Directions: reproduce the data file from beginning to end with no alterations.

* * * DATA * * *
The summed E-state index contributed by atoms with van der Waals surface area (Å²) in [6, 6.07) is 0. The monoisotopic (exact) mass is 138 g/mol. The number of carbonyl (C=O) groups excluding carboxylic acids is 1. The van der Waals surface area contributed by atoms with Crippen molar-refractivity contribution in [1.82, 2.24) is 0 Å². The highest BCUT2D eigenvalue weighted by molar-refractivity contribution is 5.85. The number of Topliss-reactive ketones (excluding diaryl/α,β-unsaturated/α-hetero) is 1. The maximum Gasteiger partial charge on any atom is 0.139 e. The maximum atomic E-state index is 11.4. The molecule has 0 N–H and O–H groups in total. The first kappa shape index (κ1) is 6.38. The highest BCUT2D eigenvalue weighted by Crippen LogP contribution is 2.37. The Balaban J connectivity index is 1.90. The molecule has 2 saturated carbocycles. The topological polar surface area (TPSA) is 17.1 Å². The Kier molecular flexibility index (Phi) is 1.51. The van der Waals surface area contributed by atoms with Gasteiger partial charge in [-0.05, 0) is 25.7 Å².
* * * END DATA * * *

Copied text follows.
The summed E-state index contributed by atoms with van der Waals surface area (Å²) in [6, 6.07) is 0. The monoisotopic (exact) mass is 138 g/mol. The number of carbonyl (C=O) groups excluding carboxylic acids is 1. The van der Waals surface area contributed by atoms with Crippen molar-refractivity contribution in [1.82, 2.24) is 0 Å². The highest BCUT2D eigenvalue weighted by molar-refractivity contribution is 5.85. The number of Topliss-reactive ketones (excluding diaryl/α,β-unsaturated/α-hetero) is 1. The maximum Gasteiger partial charge on any atom is 0.139 e. The maximum atomic E-state index is 11.4. The molecule has 0 N–H and O–H groups in total. The first kappa shape index (κ1) is 6.38. The highest BCUT2D eigenvalue weighted by Crippen LogP contribution is 2.37. The Balaban J connectivity index is 1.90. The molecule has 2 saturated carbocycles. The topological polar surface area (TPSA) is 17.1 Å². The Kier molecular flexibility index (Phi) is 1.51. The van der Waals surface area contributed by atoms with Gasteiger partial charge in [-0.05, 0) is 25.7 Å².